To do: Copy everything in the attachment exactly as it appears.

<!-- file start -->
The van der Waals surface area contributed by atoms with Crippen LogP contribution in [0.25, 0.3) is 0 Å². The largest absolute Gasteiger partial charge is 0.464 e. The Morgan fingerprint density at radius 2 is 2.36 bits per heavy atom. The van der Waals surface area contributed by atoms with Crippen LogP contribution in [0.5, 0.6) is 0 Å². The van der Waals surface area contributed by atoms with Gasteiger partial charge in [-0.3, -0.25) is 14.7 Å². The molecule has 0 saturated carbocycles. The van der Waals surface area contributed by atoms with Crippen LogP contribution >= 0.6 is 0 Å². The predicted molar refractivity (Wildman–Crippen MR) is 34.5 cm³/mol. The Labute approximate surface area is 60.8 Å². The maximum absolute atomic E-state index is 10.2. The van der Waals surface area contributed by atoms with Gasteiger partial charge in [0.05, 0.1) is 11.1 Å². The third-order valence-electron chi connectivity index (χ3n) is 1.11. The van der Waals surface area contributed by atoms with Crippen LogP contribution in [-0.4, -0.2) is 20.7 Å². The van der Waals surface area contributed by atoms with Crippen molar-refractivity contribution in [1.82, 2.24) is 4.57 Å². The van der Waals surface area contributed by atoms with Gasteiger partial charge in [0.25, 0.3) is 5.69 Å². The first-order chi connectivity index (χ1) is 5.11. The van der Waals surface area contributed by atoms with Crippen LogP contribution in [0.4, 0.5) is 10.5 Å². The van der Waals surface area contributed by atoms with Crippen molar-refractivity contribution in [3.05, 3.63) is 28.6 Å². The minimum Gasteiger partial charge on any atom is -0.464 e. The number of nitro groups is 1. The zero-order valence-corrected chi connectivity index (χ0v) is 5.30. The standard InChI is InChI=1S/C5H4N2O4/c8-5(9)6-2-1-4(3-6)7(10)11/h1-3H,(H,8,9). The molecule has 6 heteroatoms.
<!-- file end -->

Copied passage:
The van der Waals surface area contributed by atoms with Crippen LogP contribution in [0.25, 0.3) is 0 Å². The largest absolute Gasteiger partial charge is 0.464 e. The Morgan fingerprint density at radius 2 is 2.36 bits per heavy atom. The van der Waals surface area contributed by atoms with Crippen LogP contribution in [0.5, 0.6) is 0 Å². The van der Waals surface area contributed by atoms with Gasteiger partial charge in [-0.3, -0.25) is 14.7 Å². The molecule has 0 saturated carbocycles. The van der Waals surface area contributed by atoms with Crippen LogP contribution >= 0.6 is 0 Å². The predicted molar refractivity (Wildman–Crippen MR) is 34.5 cm³/mol. The Labute approximate surface area is 60.8 Å². The maximum absolute atomic E-state index is 10.2. The van der Waals surface area contributed by atoms with Gasteiger partial charge in [0.05, 0.1) is 11.1 Å². The third-order valence-electron chi connectivity index (χ3n) is 1.11. The van der Waals surface area contributed by atoms with Crippen LogP contribution in [-0.4, -0.2) is 20.7 Å². The van der Waals surface area contributed by atoms with Crippen molar-refractivity contribution in [1.82, 2.24) is 4.57 Å². The van der Waals surface area contributed by atoms with Gasteiger partial charge in [0.25, 0.3) is 5.69 Å². The first-order chi connectivity index (χ1) is 5.11. The van der Waals surface area contributed by atoms with Crippen LogP contribution in [0.4, 0.5) is 10.5 Å². The van der Waals surface area contributed by atoms with Crippen molar-refractivity contribution in [3.05, 3.63) is 28.6 Å². The minimum Gasteiger partial charge on any atom is -0.464 e. The number of nitro groups is 1. The zero-order valence-corrected chi connectivity index (χ0v) is 5.30. The standard InChI is InChI=1S/C5H4N2O4/c8-5(9)6-2-1-4(3-6)7(10)11/h1-3H,(H,8,9). The molecule has 6 heteroatoms.